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How long before bondo needs to be painted? by Neils88
Started on: 01-19-2016 11:31 PM
Replies: 4 (1643 views)
Last post by: Neils88 on 01-20-2016 04:43 PM
Neils88
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Report this Post01-19-2016 11:31 PM Click Here to See the Profile for Neils88Click Here to Email Neils88Send a Private Message to Neils88Edit/Delete MessageReply w/QuoteDirect Link to This Post
I casually asked this in my build thread, but not sure if anyone noticed the question (gets lost in the thread).

Simple question....how long can I leave Bondo unpainted?

Of course, if this was on a metal panel, then the answer is...get the panel painted as soon as possible otherwise the moisture in the air will be absorbed by the Bondo promoting rust in the adjacent metal. But in this case, the metal is not a concern since it is all completely encapsulated in fiberglass, well below the Bondo. So in this case, how long can I leave the Bondo (over the fiberglass) exposed? It is kept inside my garage, and the humidity level isn't especially high here.

The main problem is that I don't own a compressor or paint sprayer. It's a big purchase that I'm not quite ready for yet. I don't want to use rattle can paint since that will likely have a detrimental effect later when I paint properly. My friend suggested using Eastwood 2K aerosol, which is essentially similar to painting properly with a compressor...but the cost of the (single use) primer and paint would be $50+. Add shipping, exchange rate, etc, I'm suddenly up around $100+ CDN. For a single part, this seems extreme....I would almost be better off biting the bullet and getting the big compressor/spray equipment.

Can I just leave it for now and then make sure it is heated up later to ensure all moisture comes out? I have no experience in this area...any thoughts would be appreciated.
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theogre
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Report this Post01-20-2016 12:21 AM Click Here to See the Profile for theogreClick Here to visit theogre's HomePageSend a Private Message to theogreEdit/Delete MessageReply w/QuoteDirect Link to This Post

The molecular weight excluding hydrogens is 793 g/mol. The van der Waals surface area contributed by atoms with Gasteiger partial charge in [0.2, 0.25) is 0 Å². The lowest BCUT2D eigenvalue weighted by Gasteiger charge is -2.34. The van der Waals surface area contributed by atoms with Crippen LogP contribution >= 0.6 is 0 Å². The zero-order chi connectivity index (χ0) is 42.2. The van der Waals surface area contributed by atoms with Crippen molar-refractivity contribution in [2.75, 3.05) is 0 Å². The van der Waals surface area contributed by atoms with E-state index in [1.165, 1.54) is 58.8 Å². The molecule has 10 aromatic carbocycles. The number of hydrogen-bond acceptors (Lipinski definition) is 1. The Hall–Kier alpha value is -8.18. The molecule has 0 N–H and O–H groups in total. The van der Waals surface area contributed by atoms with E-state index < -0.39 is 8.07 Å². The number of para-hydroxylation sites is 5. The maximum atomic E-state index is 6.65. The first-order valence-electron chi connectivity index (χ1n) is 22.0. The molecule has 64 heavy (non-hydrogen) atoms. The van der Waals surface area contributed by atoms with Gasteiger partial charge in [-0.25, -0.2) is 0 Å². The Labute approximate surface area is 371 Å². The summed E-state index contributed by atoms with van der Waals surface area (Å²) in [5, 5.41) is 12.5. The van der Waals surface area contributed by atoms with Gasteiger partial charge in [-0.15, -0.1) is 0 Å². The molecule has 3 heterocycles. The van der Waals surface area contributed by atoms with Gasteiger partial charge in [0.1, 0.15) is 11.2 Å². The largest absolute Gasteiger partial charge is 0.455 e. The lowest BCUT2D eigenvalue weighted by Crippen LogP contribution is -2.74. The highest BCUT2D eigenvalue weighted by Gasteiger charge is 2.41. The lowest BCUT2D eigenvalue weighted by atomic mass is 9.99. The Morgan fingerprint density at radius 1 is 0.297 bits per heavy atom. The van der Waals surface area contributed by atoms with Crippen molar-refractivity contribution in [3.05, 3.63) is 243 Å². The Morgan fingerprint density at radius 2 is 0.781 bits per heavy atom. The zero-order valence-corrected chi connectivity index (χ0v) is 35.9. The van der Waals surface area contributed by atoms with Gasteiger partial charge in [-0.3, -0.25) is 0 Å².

Seal it or trapped moister after paint can/will blister the paint when sun heats the panel.

is a pain but prime and paint w/ spray cans if going to drive because road salt etc get inside any small bondo holes.

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Gall757
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Report this Post01-20-2016 09:38 AM Click Here to See the Profile for Gall757Send a Private Message to Gall757Edit/Delete MessageReply w/QuoteDirect Link to This Post
If you are not going to drive the car, and your garage is reasonably air-tight, no paint is necessary....especially in low-humidity winter weather. I would cover it with plastic to keep oil and grease off the surface.
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rogergarrison
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Report this Post01-20-2016 09:47 AM Click Here to See the Profile for rogergarrisonClick Here to Email rogergarrisonSend a Private Message to rogergarrisonEdit/Delete MessageReply w/QuoteDirect Link to This Post
Just coat it with spray can paint or 2 part catalyzed primer. Bare filler soaks up water like a sponge. So does regular primer. I always laugh at people who spray can primer over rust spots to stop it. It only makes it rust faster. I usually just use any old gloss spray paint. I wouldnt advise putting plastic over it as it traps the moisture in the air underneath promoting more rust...unless your car is outside in the weather. With just a coat of glossy cheap enamel spray paint, when your ready to work on it again, it cleans off with thinner or light sanding.
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Neils88
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Report this Post01-20-2016 04:43 PM Click Here to See the Profile for Neils88Click Here to Email Neils88Send a Private Message to Neils88Edit/Delete MessageReply w/QuoteDirect Link to This Post
Thanks everyone. I'll likely go the cheaper route since I already have lots of regular primer/paint on hand. I'll just take extra care when it's time to paint the car fully and make sure I sand it all off. Rust isn't an issue here...just making sure the Bondo doesn't sit and absorb moisture while I complete the rest of the build.
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